**Coefficient** is synonymous with **figure, factor or proportion**. **etymologically**is composed of the Latin prefix *cum*which means ‘with’, and *efficients*which derives from the verb of *effecere*, and translates ‘to do’, ‘to work’. For this reason, in certain contexts, it works as an adjective that refers to something that, together with something else, contributes to producing a certain effect.

In **Math**for instance, **coefficient is a multiplicative factor**, that is, the constant number that is found to the left of a variable or unknown and multiplies it. For example, 3X = X + X + X, where 3 is **coefficient** of the variable X.

In **Physical**the **coefficient** it’s a **numerical value** that indicates the degree or intensity of a certain property or characteristic, be it of a body or of a phenomenon.

Inside of **Psychology**, **coefficient** it can also refer to a measurement of a person’s reasoning abilities to estimate their IQ (see IQ here).

## Coefficient of variation

In **Statistics**the **coefficient of variation** is a measurement used to analyze the relationship between the standard deviation of a sample and its arithmetic mean, all with the purpose of finding the relative dispersion. In this sense, the **coefficient of variation** it is a way of expressing the variability of the data, leaving out the influence of the order of the dimensions in the variable, but considering the proportion between the means and the standard deviation.

## Correlation coefficient

The **Pearson’s correlation coefficient** (named after Karl Pearson, who formulated it) is a measure used in **Statistics** to calculate the degree of linear relationship between two random variables, therefore, it is also known as **linear correlation coefficient**.

## Coefficient of friction

In **Physical**the **coefficient of friction**also called **coefficient of friction**, indicates the opposition to sliding offered by the surfaces of two bodies in contact. In this sense, there are two types of friction coefficients: the static one, that is, the one of two surfaces at rest, where no movement is registered, and the dynamic one, which is when both surfaces are in relative movement, one with respect to the other. The coefficient of friction is usually expressed by the Greek letter μ.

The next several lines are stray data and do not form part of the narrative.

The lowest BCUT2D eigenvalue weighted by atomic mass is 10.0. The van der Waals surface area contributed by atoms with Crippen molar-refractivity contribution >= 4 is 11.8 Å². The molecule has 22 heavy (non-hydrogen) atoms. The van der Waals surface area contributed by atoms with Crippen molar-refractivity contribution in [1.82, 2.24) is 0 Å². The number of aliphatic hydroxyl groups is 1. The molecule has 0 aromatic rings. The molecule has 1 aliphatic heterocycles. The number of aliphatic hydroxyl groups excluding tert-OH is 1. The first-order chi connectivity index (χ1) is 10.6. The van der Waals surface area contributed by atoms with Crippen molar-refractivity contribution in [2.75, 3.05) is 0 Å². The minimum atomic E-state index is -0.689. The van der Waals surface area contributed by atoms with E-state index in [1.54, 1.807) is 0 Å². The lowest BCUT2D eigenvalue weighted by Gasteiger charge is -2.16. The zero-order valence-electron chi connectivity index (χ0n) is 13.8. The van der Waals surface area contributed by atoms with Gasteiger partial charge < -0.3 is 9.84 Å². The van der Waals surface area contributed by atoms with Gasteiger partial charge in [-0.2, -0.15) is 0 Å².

## Expansivity

What **expansivity** is called, in **Physical**, the quotient obtained from the measurement of the relative change in length or volume experienced by a body, whether it is in a solid, liquid or gaseous state, when it is subjected to a change in temperature, which may be ascending or descending. In this sense, the increase in temperature will be proportional to the expansion, be it linear, superficial or volumetric.

### Linear expansion coefficient

The **linear expansion coefficient** measures the variations in the dimension of solid bodies (be it the width, length or height of the body, never more than one) when they are subjected to changes in temperature.

### Surface expansion coefficient

The **surface expansion coefficient** we also find it in solid surfaces, which expand or contract according to the variation in temperature, and it is recorded in two dimensions. In this sense, this type of expansion coefficient varies the total area of the surface, since it occurs in two dimensions.

### Volumetric expansion coefficient

The **volumetric expansion coefficient** It is used to calculate the volume variations (that is, in three dimensions) that occur on solid, gaseous or liquid surfaces, when changes in temperature cause the body to contract or expand.